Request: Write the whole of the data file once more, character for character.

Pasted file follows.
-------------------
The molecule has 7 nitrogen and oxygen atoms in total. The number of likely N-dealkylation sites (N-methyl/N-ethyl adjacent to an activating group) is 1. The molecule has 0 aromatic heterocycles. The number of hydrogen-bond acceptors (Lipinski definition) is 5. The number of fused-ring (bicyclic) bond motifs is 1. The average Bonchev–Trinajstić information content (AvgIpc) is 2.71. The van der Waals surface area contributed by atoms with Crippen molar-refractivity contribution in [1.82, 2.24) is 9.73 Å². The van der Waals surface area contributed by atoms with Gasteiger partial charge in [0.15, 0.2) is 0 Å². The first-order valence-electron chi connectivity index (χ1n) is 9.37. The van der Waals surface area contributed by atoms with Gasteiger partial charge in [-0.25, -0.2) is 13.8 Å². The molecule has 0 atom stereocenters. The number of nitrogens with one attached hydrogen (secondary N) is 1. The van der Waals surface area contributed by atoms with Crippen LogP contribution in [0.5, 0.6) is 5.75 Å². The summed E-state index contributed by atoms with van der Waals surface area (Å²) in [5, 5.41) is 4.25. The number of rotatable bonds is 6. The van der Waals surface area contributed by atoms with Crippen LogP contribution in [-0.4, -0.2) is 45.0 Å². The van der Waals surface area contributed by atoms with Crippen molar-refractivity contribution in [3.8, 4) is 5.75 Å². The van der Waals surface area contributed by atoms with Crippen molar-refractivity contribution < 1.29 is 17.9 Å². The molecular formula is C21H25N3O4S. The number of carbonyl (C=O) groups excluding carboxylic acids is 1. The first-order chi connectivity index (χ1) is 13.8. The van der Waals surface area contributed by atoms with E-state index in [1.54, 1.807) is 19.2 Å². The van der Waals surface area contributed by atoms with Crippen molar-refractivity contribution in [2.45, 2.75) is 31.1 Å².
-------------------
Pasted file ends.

The molecule has 7 nitrogen and oxygen atoms in total. The number of likely N-dealkylation sites (N-methyl/N-ethyl adjacent to an activating group) is 1. The molecule has 0 aromatic heterocycles. The number of hydrogen-bond acceptors (Lipinski definition) is 5. The number of fused-ring (bicyclic) bond motifs is 1. The average Bonchev–Trinajstić information content (AvgIpc) is 2.71. The van der Waals surface area contributed by atoms with Crippen molar-refractivity contribution in [1.82, 2.24) is 9.73 Å². The van der Waals surface area contributed by atoms with Gasteiger partial charge in [0.15, 0.2) is 0 Å². The first-order valence-electron chi connectivity index (χ1n) is 9.37. The van der Waals surface area contributed by atoms with Gasteiger partial charge in [-0.25, -0.2) is 13.8 Å². The molecule has 0 atom stereocenters. The number of nitrogens with one attached hydrogen (secondary N) is 1. The van der Waals surface area contributed by atoms with Crippen LogP contribution in [0.5, 0.6) is 5.75 Å². The summed E-state index contributed by atoms with van der Waals surface area (Å²) in [5, 5.41) is 4.25. The number of rotatable bonds is 6. The van der Waals surface area contributed by atoms with Crippen LogP contribution in [-0.4, -0.2) is 45.0 Å². The van der Waals surface area contributed by atoms with Crippen molar-refractivity contribution in [3.8, 4) is 5.75 Å². The van der Waals surface area contributed by atoms with Crippen molar-refractivity contribution < 1.29 is 17.9 Å². The molecular formula is C21H25N3O4S. The number of carbonyl (C=O) groups excluding carboxylic acids is 1. The first-order chi connectivity index (χ1) is 13.8. The van der Waals surface area contributed by atoms with E-state index in [1.54, 1.807) is 19.2 Å². The van der Waals surface area contributed by atoms with Crippen molar-refractivity contribution in [2.45, 2.75) is 31.1 Å².